DOWNEY — Mayor Bob Davila lost his bid for reelection Tuesday night to Roy Paul, but the defeated councilman remained a maverick to the end.
Sitting in his den after a telephone call brought news of his defeat, Davila expressed regret that he never got a chance to change the name of Firestone Boulevard to Ronald Reagan Boulevard.
"I wanted to do something that would put Downey on the map," he said. "That is the first thing I would have pushed through if I was elected, but I guess now we'll never see that happen."
Indeed, Davila, 58, who had described himself as a spokesman for the people, gathered just 44% of the vote to Paul's 56% in District 2. Nearly 51% of the district's 9,720 voters cast ballots in the race.
Paul said he had expected to win.
"I expected a much wider margin of victory considering the responses I got from people who said they were frustrated with not being represented when I went door-to-door," Paul said Tuesday night at his crowded campaign headquarters on Imperial Highway. "But I feel pretty good about it."
Council Members Backed Challenger
Paul, 36, clearly had the support of council members Diane Boggs, Robert Cormack and Randy Barb, who publicly supported him throughout the campaign and were at his campaign headquarters on election night.
"Having just witnessed the filthiest election in Downey, and I have been here since 1953, I must say I was disappointed in the low quality of the campaign," Boggs said of Davila's campaign.
"We have never had a candidate put out such deceptive campaign literature," Cormack said. " I'm not sure it changed the election dramatically, but I think it might have backfired. I think Mr. Davila is a nice guy, but again I think somebody steered him wrong."
Last weekend, Davila's campaign committee, Friends of Bob Davila, sent out a flyer saying that Paul, a lawyer who specializes in divorce cases, is a criminal attorney with strong gambling interests. It also stated that Paul, who was a Democrat, recently became a Republican.
Paul said that he changed his party affiliation because of "philosophical differences," but denies that he is a criminal attorney or that he is a strong supporter of gambling.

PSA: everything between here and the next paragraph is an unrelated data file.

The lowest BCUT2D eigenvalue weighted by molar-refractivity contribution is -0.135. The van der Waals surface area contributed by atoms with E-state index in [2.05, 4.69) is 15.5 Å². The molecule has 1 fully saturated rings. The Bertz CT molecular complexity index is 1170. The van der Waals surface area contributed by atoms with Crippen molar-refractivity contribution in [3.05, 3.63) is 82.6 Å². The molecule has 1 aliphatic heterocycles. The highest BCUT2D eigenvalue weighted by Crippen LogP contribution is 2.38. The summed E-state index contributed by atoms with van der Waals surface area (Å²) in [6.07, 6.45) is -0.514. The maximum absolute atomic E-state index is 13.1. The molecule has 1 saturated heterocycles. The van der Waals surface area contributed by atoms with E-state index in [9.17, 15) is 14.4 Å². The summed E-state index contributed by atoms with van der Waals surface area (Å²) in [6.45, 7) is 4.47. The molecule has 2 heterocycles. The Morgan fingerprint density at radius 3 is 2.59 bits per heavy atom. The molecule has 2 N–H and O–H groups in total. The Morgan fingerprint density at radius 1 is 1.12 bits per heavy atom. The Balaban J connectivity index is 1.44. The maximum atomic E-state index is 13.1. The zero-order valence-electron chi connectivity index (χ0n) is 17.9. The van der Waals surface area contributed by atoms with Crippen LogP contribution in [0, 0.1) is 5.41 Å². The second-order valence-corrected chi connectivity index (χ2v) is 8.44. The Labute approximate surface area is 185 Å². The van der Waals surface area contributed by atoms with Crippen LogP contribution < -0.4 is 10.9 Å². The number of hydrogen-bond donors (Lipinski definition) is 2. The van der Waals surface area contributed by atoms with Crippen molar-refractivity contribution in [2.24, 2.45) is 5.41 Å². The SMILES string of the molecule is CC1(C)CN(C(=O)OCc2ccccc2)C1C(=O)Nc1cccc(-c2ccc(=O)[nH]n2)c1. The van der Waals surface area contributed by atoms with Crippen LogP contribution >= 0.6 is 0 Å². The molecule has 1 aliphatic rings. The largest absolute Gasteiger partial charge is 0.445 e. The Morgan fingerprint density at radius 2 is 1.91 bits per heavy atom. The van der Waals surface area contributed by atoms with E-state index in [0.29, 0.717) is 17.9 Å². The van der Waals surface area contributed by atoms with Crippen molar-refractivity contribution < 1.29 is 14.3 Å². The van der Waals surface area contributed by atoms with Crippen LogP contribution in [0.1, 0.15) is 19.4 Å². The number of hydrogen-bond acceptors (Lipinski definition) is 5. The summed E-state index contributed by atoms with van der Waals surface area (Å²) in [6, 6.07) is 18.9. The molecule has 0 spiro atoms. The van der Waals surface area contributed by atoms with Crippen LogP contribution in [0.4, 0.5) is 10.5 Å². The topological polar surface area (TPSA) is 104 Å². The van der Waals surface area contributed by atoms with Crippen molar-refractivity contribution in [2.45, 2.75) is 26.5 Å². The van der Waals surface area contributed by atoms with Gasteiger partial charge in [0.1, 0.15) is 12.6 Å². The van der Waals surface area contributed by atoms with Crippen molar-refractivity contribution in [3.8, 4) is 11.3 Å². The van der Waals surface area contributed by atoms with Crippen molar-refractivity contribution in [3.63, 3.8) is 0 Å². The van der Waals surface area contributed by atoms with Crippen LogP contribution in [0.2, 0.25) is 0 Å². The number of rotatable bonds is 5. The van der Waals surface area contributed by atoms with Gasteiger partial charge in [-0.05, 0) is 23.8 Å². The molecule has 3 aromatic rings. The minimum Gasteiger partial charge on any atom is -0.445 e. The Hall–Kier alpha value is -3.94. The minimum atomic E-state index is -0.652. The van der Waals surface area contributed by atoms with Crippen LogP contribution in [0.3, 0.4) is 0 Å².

Another Davila mailer that caused an uproar in the Paul campaign was a flyer with a White House return address that implied that President Reagan endorsed Davila for City Council. The mailer includ ed a letter from Reagan thanking Davila for his support.
Davila admits he did not get an endorsement from the President, but he denied running a dirty campaign.
"Not everyone gets a letter from the President, so why shouldn't I be proud of it and want to show it around?" Davila asked.
"The tactics that Roy used, like blaming me because I went out and got a professional (campaign) consultant, now that's dirty politics."
Now that he has won the post, Paul said that he wants to improve communication between the council and the district.
"The first thing I intend to do is set up district meetings every few months to open the lines of communication between District 2 and the City Council," Paul said. "You should never have a person come to a council meeting with 500 signatures when you could have intercepted the problem through open communication."
But Paul Sarvis, president of the 50-member Downey CAREs (Downey Citizens Against Redevelopment Excesses) which endorsed Davila, was guarded in reacting to Paul's victory.
"Roy Paul has expressed a willingness to work with Downey CAREs and we plan to take him up on it," Sarvis said at Davila's home. "Even though Paul has taken great pains to show he is for sensible redevelopment, we are not optimistic."
Neither candidate ever clearly staked out his stand on redevelopment in the Firestone corridor, which had sparked lawsuits from Downey CAREs. In general, though, Paul had said he supported careful use of redevelopment; Davila had said he supported redevelopment but opposed using eminent domain powers to take private property from unwilling owners for the sake of redevelopment.
Cormack said redevelopment has a better chance of prospering with Paul in the District 2 seat.
"This will certainly help our redevelopment, and redevelopment is extremely important to Downey," Cormack said. "Roy Paul will be a real asset. Bob Davila said he supported it (redevelopment) but he consistently voted against it."
Easy Transition Seen
When asked what qualities Paul would bring to his office, Boggs replied: "Intelligence. That is the most important thing, also education and experience. Add to that the fact he has been watching Downey City Council meetings for the past two years, I think he will just slip right in."
While supporters crowded into Paul's headquarters located above a music store, Davila and about a dozen family members and friends sat around a television set drinking beer and waiting for the results.